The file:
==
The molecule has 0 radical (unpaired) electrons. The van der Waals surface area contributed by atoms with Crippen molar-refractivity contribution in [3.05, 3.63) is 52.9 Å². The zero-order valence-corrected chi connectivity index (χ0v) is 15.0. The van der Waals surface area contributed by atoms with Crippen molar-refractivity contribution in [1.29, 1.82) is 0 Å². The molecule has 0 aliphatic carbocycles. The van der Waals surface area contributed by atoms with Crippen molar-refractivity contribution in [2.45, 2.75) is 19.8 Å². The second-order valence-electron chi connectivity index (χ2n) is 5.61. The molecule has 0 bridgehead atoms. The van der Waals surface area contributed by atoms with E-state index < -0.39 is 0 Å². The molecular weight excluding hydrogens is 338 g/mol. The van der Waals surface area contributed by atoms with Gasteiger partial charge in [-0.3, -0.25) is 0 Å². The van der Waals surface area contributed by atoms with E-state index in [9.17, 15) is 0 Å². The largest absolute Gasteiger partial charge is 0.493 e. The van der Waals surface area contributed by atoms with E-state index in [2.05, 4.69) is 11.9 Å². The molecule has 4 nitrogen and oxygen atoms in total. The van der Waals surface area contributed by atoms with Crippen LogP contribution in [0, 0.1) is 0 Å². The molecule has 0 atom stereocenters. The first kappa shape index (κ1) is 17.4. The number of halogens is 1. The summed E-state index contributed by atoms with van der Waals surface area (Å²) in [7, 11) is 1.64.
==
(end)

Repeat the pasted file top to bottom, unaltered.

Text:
The molecule has 0 radical (unpaired) electrons. The van der Waals surface area contributed by atoms with Crippen molar-refractivity contribution in [3.05, 3.63) is 52.9 Å². The zero-order valence-corrected chi connectivity index (χ0v) is 15.0. The van der Waals surface area contributed by atoms with Crippen molar-refractivity contribution in [1.29, 1.82) is 0 Å². The molecule has 0 aliphatic carbocycles. The van der Waals surface area contributed by atoms with Crippen molar-refractivity contribution in [2.45, 2.75) is 19.8 Å². The second-order valence-electron chi connectivity index (χ2n) is 5.61. The molecule has 0 bridgehead atoms. The van der Waals surface area contributed by atoms with E-state index < -0.39 is 0 Å². The molecular weight excluding hydrogens is 338 g/mol. The van der Waals surface area contributed by atoms with Gasteiger partial charge in [-0.3, -0.25) is 0 Å². The van der Waals surface area contributed by atoms with E-state index in [9.17, 15) is 0 Å². The largest absolute Gasteiger partial charge is 0.493 e. The van der Waals surface area contributed by atoms with E-state index in [2.05, 4.69) is 11.9 Å². The molecule has 4 nitrogen and oxygen atoms in total. The van der Waals surface area contributed by atoms with Crippen LogP contribution in [0, 0.1) is 0 Å². The molecule has 0 atom stereocenters. The first kappa shape index (κ1) is 17.4. The number of halogens is 1. The summed E-state index contributed by atoms with van der Waals surface area (Å²) in [7, 11) is 1.64.